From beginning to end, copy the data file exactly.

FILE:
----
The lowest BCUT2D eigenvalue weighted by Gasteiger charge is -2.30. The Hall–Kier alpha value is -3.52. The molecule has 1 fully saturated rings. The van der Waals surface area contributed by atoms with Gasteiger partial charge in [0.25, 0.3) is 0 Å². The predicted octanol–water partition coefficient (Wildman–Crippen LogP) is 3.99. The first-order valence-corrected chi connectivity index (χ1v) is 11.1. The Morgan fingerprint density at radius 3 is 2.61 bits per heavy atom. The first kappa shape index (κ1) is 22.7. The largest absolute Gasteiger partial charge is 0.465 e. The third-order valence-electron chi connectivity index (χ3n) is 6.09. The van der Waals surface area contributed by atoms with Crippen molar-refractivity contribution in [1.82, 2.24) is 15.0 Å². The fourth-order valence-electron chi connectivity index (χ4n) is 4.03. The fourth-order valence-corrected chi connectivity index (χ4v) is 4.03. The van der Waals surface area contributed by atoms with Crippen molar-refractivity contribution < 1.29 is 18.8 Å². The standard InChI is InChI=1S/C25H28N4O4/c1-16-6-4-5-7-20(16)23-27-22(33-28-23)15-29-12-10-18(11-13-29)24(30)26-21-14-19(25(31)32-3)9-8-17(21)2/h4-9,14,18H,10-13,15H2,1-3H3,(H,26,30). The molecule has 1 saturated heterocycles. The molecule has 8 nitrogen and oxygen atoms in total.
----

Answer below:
The lowest BCUT2D eigenvalue weighted by Gasteiger charge is -2.30. The Hall–Kier alpha value is -3.52. The molecule has 1 fully saturated rings. The van der Waals surface area contributed by atoms with Gasteiger partial charge in [0.25, 0.3) is 0 Å². The predicted octanol–water partition coefficient (Wildman–Crippen LogP) is 3.99. The first-order valence-corrected chi connectivity index (χ1v) is 11.1. The Morgan fingerprint density at radius 3 is 2.61 bits per heavy atom. The first kappa shape index (κ1) is 22.7. The largest absolute Gasteiger partial charge is 0.465 e. The third-order valence-electron chi connectivity index (χ3n) is 6.09. The van der Waals surface area contributed by atoms with Crippen molar-refractivity contribution in [1.82, 2.24) is 15.0 Å². The fourth-order valence-electron chi connectivity index (χ4n) is 4.03. The fourth-order valence-corrected chi connectivity index (χ4v) is 4.03. The van der Waals surface area contributed by atoms with Crippen molar-refractivity contribution < 1.29 is 18.8 Å². The standard InChI is InChI=1S/C25H28N4O4/c1-16-6-4-5-7-20(16)23-27-22(33-28-23)15-29-12-10-18(11-13-29)24(30)26-21-14-19(25(31)32-3)9-8-17(21)2/h4-9,14,18H,10-13,15H2,1-3H3,(H,26,30). The molecule has 1 saturated heterocycles. The molecule has 8 nitrogen and oxygen atoms in total.